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Åland gov’t reprimanded over shipwreck champagne sale

The discovery of a hoard of vintage champagne in a shipwreck off the Åland Islands back in 2010 brought worldwide attention and a bidding war—but now it may land the government of the autonomous province in legal trouble. The Deputy Chancellor of Justice says that the regional administration may even have broken the law governing Åland’s self-government.

Samppanjapullon kaula ja korkki.
Image: YLE

The Deputy Chancellor of Justice has now reprimanded the Åland regional government for recovering cargo from a shipwreck off the island of Föglö in 2010 before receiving permission from the National Board of Antiquities.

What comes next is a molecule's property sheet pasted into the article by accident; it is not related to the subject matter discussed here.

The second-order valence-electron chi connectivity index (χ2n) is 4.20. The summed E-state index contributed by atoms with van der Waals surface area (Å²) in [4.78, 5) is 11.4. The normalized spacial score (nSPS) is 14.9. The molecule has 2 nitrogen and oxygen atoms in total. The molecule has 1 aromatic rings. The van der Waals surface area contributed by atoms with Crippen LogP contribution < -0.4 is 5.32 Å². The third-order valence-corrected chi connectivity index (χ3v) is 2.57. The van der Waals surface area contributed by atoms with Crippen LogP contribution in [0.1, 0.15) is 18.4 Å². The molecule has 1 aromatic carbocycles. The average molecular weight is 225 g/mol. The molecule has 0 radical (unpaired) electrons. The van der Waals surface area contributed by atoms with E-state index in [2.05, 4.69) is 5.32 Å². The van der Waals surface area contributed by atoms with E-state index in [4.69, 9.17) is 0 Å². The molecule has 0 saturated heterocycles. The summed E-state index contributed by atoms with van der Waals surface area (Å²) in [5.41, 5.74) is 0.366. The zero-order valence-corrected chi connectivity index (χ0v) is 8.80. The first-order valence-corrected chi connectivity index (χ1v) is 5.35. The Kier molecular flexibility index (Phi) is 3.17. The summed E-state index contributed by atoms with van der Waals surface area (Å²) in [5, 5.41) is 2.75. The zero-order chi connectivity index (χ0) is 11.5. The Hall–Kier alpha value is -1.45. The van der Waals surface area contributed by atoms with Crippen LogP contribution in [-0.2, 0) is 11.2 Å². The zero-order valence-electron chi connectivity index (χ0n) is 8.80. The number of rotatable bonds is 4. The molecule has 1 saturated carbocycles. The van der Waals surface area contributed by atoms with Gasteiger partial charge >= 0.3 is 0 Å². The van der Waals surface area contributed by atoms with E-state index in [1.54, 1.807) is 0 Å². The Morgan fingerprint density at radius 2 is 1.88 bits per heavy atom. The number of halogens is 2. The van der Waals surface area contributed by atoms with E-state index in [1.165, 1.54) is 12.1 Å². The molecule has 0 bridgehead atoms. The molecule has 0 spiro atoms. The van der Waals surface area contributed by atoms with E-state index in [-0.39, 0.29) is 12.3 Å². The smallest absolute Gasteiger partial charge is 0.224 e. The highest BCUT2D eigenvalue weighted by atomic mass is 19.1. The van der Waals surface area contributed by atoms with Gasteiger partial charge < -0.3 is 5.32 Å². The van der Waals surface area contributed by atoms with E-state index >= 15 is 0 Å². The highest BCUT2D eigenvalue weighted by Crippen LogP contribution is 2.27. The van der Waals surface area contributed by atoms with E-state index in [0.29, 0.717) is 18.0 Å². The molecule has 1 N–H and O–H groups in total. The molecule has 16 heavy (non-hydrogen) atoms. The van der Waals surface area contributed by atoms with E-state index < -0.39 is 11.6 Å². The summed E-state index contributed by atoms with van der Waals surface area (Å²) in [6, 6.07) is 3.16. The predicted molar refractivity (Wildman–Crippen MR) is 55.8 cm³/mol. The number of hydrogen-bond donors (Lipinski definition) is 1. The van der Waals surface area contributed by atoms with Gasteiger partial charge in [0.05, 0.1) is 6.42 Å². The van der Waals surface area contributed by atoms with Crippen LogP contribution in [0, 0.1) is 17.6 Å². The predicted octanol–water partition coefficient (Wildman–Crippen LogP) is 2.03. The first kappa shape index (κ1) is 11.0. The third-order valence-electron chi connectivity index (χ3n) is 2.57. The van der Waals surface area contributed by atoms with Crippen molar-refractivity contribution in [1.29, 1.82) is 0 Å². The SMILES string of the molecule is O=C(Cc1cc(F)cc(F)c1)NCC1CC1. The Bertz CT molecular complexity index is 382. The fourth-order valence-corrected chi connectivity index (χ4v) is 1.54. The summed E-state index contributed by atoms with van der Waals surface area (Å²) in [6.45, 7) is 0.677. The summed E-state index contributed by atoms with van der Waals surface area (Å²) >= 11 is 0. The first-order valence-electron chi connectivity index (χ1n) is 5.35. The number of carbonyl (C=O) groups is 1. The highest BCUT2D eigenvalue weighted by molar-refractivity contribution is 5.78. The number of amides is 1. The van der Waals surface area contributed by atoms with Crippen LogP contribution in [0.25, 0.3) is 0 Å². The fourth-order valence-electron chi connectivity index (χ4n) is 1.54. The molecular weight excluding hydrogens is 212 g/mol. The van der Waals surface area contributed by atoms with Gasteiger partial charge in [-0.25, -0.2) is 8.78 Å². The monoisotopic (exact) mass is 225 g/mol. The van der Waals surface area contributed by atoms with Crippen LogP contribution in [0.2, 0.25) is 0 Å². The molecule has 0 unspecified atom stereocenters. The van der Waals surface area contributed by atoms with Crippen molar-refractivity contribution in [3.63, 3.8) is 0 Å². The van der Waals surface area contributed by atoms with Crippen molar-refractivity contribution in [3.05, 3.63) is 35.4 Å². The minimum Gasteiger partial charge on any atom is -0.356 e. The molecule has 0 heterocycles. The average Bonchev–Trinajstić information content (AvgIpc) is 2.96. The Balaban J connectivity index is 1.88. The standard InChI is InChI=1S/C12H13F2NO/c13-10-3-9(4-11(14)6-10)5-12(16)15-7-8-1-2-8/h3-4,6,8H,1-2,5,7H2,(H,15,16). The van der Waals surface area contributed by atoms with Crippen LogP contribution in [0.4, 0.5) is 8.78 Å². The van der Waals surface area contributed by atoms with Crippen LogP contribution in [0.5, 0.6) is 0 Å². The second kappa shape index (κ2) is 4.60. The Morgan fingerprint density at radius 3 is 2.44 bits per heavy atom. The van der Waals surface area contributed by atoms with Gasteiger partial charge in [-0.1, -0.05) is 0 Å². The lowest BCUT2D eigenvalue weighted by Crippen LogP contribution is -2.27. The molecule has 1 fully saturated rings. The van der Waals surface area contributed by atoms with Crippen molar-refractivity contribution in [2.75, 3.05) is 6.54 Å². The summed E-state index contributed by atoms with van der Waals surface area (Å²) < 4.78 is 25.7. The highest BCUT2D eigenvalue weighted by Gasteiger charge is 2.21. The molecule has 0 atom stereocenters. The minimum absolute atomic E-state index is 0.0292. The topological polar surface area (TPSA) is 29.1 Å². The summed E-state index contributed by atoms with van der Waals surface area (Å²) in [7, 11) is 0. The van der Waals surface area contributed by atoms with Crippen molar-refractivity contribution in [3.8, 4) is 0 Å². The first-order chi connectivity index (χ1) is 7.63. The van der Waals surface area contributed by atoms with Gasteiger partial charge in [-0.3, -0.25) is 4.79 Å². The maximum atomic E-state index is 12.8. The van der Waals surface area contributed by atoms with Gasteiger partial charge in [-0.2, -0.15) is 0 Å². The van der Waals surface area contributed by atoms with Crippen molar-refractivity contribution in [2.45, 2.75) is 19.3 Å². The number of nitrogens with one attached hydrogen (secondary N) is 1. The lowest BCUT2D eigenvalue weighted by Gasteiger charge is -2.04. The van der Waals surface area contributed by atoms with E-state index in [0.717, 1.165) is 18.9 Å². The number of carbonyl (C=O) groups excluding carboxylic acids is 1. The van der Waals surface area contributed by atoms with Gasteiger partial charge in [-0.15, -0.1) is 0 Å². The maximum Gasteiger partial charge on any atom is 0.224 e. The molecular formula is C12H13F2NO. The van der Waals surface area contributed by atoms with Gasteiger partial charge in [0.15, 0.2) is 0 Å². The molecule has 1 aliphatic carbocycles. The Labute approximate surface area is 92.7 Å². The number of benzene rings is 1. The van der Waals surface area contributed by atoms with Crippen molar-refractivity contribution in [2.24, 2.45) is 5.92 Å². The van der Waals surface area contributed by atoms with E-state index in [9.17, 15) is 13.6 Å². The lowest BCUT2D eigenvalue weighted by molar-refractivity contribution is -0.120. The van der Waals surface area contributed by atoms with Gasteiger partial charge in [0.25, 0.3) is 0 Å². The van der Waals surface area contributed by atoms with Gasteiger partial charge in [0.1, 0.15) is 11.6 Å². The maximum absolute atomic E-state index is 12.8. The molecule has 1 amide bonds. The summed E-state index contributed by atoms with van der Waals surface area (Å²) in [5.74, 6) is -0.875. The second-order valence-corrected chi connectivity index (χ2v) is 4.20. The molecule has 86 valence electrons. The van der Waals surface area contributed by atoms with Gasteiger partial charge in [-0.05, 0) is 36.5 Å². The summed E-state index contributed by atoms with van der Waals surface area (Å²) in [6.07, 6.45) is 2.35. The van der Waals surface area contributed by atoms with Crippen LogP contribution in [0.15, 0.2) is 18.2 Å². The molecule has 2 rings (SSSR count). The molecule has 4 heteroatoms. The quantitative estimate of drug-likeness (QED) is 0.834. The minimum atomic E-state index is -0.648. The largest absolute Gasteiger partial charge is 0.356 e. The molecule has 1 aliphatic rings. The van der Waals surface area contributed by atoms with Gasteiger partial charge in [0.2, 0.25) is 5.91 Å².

The Åland authorities did request permission, but proceeded to recover the treasure before an official permit arrived. The cargo was 200-year-old champagne, still in drinkable condition, and thought to be the oldest champagne in the world.

The Åland government then sold off some of the bottles for record prices at auction in 2011 and 2012 and pocketed the considerable proceeds.

That is problematic as the bottles were technically relics and needed an export license—which was provided by the same authorities that profited from the sale.

The Deputy Chancellor of Justice says that this dual role contravenes both national and European law on the export of cultural artefacts.

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